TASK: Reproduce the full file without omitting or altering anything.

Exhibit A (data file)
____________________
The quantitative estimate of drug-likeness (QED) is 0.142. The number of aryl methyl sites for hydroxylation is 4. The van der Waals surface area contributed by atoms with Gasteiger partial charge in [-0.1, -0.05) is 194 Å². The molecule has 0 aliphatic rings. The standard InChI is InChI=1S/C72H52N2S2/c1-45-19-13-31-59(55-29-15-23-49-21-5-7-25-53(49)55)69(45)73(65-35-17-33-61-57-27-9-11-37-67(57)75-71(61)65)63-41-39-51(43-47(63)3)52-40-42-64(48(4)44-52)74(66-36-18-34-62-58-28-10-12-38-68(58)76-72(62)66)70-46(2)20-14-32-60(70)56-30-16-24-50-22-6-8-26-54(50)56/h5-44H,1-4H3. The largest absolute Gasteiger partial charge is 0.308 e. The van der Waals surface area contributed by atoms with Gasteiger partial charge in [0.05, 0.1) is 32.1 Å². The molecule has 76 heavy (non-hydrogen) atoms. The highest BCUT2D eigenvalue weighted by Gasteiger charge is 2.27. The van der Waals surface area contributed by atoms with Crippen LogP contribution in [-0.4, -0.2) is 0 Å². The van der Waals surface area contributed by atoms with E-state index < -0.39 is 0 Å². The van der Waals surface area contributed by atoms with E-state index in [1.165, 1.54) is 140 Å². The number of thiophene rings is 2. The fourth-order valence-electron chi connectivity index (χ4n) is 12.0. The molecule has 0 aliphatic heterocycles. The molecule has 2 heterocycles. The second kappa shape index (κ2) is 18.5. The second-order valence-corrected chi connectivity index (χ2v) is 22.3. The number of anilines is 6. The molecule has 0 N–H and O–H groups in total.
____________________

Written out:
The quantitative estimate of drug-likeness (QED) is 0.142. The number of aryl methyl sites for hydroxylation is 4. The van der Waals surface area contributed by atoms with Gasteiger partial charge in [-0.1, -0.05) is 194 Å². The molecule has 0 aliphatic rings. The standard InChI is InChI=1S/C72H52N2S2/c1-45-19-13-31-59(55-29-15-23-49-21-5-7-25-53(49)55)69(45)73(65-35-17-33-61-57-27-9-11-37-67(57)75-71(61)65)63-41-39-51(43-47(63)3)52-40-42-64(48(4)44-52)74(66-36-18-34-62-58-28-10-12-38-68(58)76-72(62)66)70-46(2)20-14-32-60(70)56-30-16-24-50-22-6-8-26-54(50)56/h5-44H,1-4H3. The largest absolute Gasteiger partial charge is 0.308 e. The van der Waals surface area contributed by atoms with Gasteiger partial charge in [0.05, 0.1) is 32.1 Å². The molecule has 76 heavy (non-hydrogen) atoms. The highest BCUT2D eigenvalue weighted by Gasteiger charge is 2.27. The van der Waals surface area contributed by atoms with Crippen LogP contribution in [-0.4, -0.2) is 0 Å². The van der Waals surface area contributed by atoms with E-state index < -0.39 is 0 Å². The van der Waals surface area contributed by atoms with E-state index in [1.165, 1.54) is 140 Å². The number of thiophene rings is 2. The fourth-order valence-electron chi connectivity index (χ4n) is 12.0. The molecule has 0 aliphatic heterocycles. The molecule has 2 heterocycles. The second kappa shape index (κ2) is 18.5. The second-order valence-corrected chi connectivity index (χ2v) is 22.3. The number of anilines is 6. The molecule has 0 N–H and O–H groups in total.